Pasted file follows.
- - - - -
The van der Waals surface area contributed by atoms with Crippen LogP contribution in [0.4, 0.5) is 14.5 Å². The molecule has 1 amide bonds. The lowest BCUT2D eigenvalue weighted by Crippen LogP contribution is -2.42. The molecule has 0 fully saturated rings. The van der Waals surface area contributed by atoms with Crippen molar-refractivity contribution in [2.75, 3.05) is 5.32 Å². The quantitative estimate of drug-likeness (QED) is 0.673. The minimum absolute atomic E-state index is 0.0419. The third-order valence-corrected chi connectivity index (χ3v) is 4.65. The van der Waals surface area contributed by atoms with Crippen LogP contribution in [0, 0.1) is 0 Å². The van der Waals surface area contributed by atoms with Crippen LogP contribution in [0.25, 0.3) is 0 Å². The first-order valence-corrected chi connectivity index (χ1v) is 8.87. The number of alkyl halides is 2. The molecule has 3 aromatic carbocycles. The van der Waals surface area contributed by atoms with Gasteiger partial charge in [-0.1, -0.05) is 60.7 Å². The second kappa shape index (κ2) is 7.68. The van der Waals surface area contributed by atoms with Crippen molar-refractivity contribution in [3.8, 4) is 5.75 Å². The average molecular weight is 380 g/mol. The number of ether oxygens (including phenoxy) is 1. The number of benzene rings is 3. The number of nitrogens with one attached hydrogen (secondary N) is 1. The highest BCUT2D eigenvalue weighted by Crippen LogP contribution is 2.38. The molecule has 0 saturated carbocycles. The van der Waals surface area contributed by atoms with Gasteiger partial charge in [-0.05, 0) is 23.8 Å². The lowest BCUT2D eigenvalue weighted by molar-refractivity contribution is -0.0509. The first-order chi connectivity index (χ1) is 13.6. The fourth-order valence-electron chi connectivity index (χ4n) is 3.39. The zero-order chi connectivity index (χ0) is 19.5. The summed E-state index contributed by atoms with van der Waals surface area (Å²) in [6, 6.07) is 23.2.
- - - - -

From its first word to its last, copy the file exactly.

The van der Waals surface area contributed by atoms with Crippen LogP contribution in [0.4, 0.5) is 14.5 Å². The molecule has 1 amide bonds. The lowest BCUT2D eigenvalue weighted by Crippen LogP contribution is -2.42. The molecule has 0 fully saturated rings. The van der Waals surface area contributed by atoms with Crippen molar-refractivity contribution in [2.75, 3.05) is 5.32 Å². The quantitative estimate of drug-likeness (QED) is 0.673. The minimum absolute atomic E-state index is 0.0419. The third-order valence-corrected chi connectivity index (χ3v) is 4.65. The van der Waals surface area contributed by atoms with Crippen LogP contribution in [0, 0.1) is 0 Å². The van der Waals surface area contributed by atoms with Crippen LogP contribution in [0.25, 0.3) is 0 Å². The first-order valence-corrected chi connectivity index (χ1v) is 8.87. The number of alkyl halides is 2. The molecule has 3 aromatic carbocycles. The van der Waals surface area contributed by atoms with Gasteiger partial charge in [-0.1, -0.05) is 60.7 Å². The second kappa shape index (κ2) is 7.68. The van der Waals surface area contributed by atoms with Crippen molar-refractivity contribution in [3.8, 4) is 5.75 Å². The average molecular weight is 380 g/mol. The number of ether oxygens (including phenoxy) is 1. The number of benzene rings is 3. The number of nitrogens with one attached hydrogen (secondary N) is 1. The highest BCUT2D eigenvalue weighted by Crippen LogP contribution is 2.38. The molecule has 0 saturated carbocycles. The van der Waals surface area contributed by atoms with Gasteiger partial charge in [-0.05, 0) is 23.8 Å². The lowest BCUT2D eigenvalue weighted by molar-refractivity contribution is -0.0509. The first-order chi connectivity index (χ1) is 13.6. The fourth-order valence-electron chi connectivity index (χ4n) is 3.39. The zero-order chi connectivity index (χ0) is 19.5. The summed E-state index contributed by atoms with van der Waals surface area (Å²) in [6, 6.07) is 23.2.